• Cut the federal highway gas tax, end spending on urban transit, and reduce the federal role in highways.
  • Privatize air traffic control, eliminate subsidies for airports, and remove barriers for the states to restructure airports as self-funded businesses.
  • Do not pass a federal infrastructure spending stimulus.
  • Do not use repatriated corporate earnings for a government stimulus. If such revenues arise from corporate tax reform, use them to reduce the corporate tax rate.
  • Do not create new tax loopholes or subsidies for infrastructure.
  • Do not create a federal infrastructure bank. That would lead to more bureaucracy, subsidies, and central control.

I would add to Michael’s points that I share concerns expressed by Trump and others that America should have world-class infrastructure. But the way to get it is not through subsidies, regulations, and centralization. Instead, the incoming administration should focus on market-based reforms to privatize facilities, reduce subsidies and regulations, and increase competition.

For more information on infrastructure reforms, see here, here, here, and here.

TPC “Experts” Don’t Know Who Gets What Share of Trump Tax Cuts

According to Wall Street Journal writer Laura Saunders, future Treasury Secretary Mnuchin must be wrong because Tax Policy Center experts say so. Actually, Mr. Mnuchin may be partly right, but the experts are almost entirely wrong.

“Steven Mnuchin, the likely next Treasury secretary, this week said rich U.S. taxpayers won’t get “an absolute tax cut” under President-elect Donald Trump,” writes Ms. Saunders; “But that is not what Mr. Trump says in his taxation plan. In fact, under his approach the wealthy would receive an average tax cut of about $215,000 per household, experts say.”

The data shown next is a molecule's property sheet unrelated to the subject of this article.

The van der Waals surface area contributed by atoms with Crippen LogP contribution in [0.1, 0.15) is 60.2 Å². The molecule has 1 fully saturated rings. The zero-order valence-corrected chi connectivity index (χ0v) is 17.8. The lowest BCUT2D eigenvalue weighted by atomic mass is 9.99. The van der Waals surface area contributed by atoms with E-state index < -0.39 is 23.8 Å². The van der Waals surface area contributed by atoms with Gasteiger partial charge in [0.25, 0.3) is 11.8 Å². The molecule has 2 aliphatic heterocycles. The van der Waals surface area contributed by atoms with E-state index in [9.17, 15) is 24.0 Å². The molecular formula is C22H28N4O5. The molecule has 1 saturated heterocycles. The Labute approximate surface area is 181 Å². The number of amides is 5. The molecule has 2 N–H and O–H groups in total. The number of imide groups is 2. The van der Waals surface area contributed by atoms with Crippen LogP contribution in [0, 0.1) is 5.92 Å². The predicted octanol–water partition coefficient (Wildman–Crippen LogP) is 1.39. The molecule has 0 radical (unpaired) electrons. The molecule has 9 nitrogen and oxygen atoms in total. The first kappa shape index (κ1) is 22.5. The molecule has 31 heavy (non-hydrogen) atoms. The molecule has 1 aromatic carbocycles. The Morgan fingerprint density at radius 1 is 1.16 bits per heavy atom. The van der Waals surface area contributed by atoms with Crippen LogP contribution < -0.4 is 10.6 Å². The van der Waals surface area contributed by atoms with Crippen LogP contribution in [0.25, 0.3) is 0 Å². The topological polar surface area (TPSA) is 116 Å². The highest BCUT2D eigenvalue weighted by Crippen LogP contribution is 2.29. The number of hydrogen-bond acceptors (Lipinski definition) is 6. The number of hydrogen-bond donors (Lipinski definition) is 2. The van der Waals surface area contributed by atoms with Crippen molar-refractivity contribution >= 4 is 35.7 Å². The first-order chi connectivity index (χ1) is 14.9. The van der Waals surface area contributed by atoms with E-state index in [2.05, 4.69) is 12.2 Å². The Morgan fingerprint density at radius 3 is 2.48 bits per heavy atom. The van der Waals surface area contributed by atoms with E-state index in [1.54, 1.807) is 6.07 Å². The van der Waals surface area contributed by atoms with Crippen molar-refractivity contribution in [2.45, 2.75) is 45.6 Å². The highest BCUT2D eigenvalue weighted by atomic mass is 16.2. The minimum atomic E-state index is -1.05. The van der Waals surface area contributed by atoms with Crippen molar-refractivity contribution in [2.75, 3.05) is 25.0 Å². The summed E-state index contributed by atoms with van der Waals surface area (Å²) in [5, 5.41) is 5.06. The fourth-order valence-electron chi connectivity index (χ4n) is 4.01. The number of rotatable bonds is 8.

“What Mr. Trump says” is not at all the same as what some “experts say.” Expert or not, Tax Policy Center (TPC) estimates of who pays what under different tax rates are distressingly capricious.

Mr. Mnuchin appeared to be talking only about individual income taxes. That is why he suggested that lower marginal tax rates for high earners “will be offset by less deductions.” So long as we focus only on non-business taxes (including high salaries and dividends), Mr. Mnuchin was probably right. Indeed, according to Ms. Saunders’ experts, the lost revenue from lower tax rates over 10 years totals $1.49 trillion plus $145 billion from eliminating the 3.8% Obamacare surtax.  Yet those individual tax cuts are more than offset by $2.6 trillion in added revenue from Trump’s cap on itemized deductions and the loss of personal exemptions. More than doubling the standard deduction loses considerable revenue, but not from high-income taxpayers.

Ms. Saunders mentions only the loss of itemized deductions—not exemptions—and concludes “these limits don’t fully offset the effects of income- and estate-tax cuts for high earners proposed by Mr. Trump, according to experts.” 

Repealing the estate tax loses very little revenue, but it is arbitrary for the TPC to assign that lost revenue to people with high incomes because the estate tax is borne by heirs and charities—not dead people.

With estate tax repeal included, only 22% of the Trump tax cut goes to households (including investors) according to the TPC, with 44% of Trump tax cuts going to corporate earnings (and the rest to unincorporated business).